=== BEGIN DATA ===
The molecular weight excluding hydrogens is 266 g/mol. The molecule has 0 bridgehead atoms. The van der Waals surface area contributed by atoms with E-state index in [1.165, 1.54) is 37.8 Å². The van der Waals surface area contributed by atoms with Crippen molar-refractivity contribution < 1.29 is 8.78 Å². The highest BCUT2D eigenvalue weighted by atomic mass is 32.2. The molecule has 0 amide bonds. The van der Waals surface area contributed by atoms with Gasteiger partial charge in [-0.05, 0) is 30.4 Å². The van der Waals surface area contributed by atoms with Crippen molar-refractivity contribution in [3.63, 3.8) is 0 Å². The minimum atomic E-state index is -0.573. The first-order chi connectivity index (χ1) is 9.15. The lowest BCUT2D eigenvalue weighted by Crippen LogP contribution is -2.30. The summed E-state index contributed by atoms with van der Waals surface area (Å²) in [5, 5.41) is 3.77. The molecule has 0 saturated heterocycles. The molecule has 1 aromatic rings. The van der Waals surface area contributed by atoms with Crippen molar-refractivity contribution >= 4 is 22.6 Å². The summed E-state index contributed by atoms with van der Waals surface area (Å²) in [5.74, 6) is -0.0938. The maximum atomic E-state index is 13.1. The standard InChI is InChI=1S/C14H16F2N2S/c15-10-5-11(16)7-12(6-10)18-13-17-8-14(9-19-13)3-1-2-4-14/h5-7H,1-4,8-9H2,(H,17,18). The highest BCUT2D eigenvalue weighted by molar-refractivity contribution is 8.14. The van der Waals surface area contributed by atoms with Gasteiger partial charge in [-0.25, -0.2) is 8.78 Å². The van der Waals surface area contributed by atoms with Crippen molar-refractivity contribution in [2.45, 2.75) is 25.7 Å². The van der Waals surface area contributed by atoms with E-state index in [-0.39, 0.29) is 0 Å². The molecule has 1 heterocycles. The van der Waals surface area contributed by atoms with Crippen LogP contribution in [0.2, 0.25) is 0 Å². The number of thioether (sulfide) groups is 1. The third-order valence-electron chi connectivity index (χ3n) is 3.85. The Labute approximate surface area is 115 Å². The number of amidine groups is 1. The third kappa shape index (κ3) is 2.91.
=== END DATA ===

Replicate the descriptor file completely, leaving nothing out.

The molecular weight excluding hydrogens is 266 g/mol. The molecule has 0 bridgehead atoms. The van der Waals surface area contributed by atoms with E-state index in [1.165, 1.54) is 37.8 Å². The van der Waals surface area contributed by atoms with Crippen molar-refractivity contribution < 1.29 is 8.78 Å². The highest BCUT2D eigenvalue weighted by atomic mass is 32.2. The molecule has 0 amide bonds. The van der Waals surface area contributed by atoms with Gasteiger partial charge in [-0.05, 0) is 30.4 Å². The van der Waals surface area contributed by atoms with Crippen molar-refractivity contribution in [3.63, 3.8) is 0 Å². The minimum atomic E-state index is -0.573. The first-order chi connectivity index (χ1) is 9.15. The lowest BCUT2D eigenvalue weighted by Crippen LogP contribution is -2.30. The summed E-state index contributed by atoms with van der Waals surface area (Å²) in [5, 5.41) is 3.77. The molecule has 0 saturated heterocycles. The molecule has 1 aromatic rings. The van der Waals surface area contributed by atoms with Crippen molar-refractivity contribution >= 4 is 22.6 Å². The summed E-state index contributed by atoms with van der Waals surface area (Å²) in [5.74, 6) is -0.0938. The maximum atomic E-state index is 13.1. The standard InChI is InChI=1S/C14H16F2N2S/c15-10-5-11(16)7-12(6-10)18-13-17-8-14(9-19-13)3-1-2-4-14/h5-7H,1-4,8-9H2,(H,17,18). The highest BCUT2D eigenvalue weighted by molar-refractivity contribution is 8.14. The van der Waals surface area contributed by atoms with Gasteiger partial charge in [-0.25, -0.2) is 8.78 Å². The van der Waals surface area contributed by atoms with Crippen molar-refractivity contribution in [2.45, 2.75) is 25.7 Å². The van der Waals surface area contributed by atoms with E-state index in [-0.39, 0.29) is 0 Å². The molecule has 1 heterocycles. The van der Waals surface area contributed by atoms with Crippen LogP contribution in [0.2, 0.25) is 0 Å². The number of thioether (sulfide) groups is 1. The third-order valence-electron chi connectivity index (χ3n) is 3.85. The Labute approximate surface area is 115 Å². The number of amidine groups is 1. The third kappa shape index (κ3) is 2.91.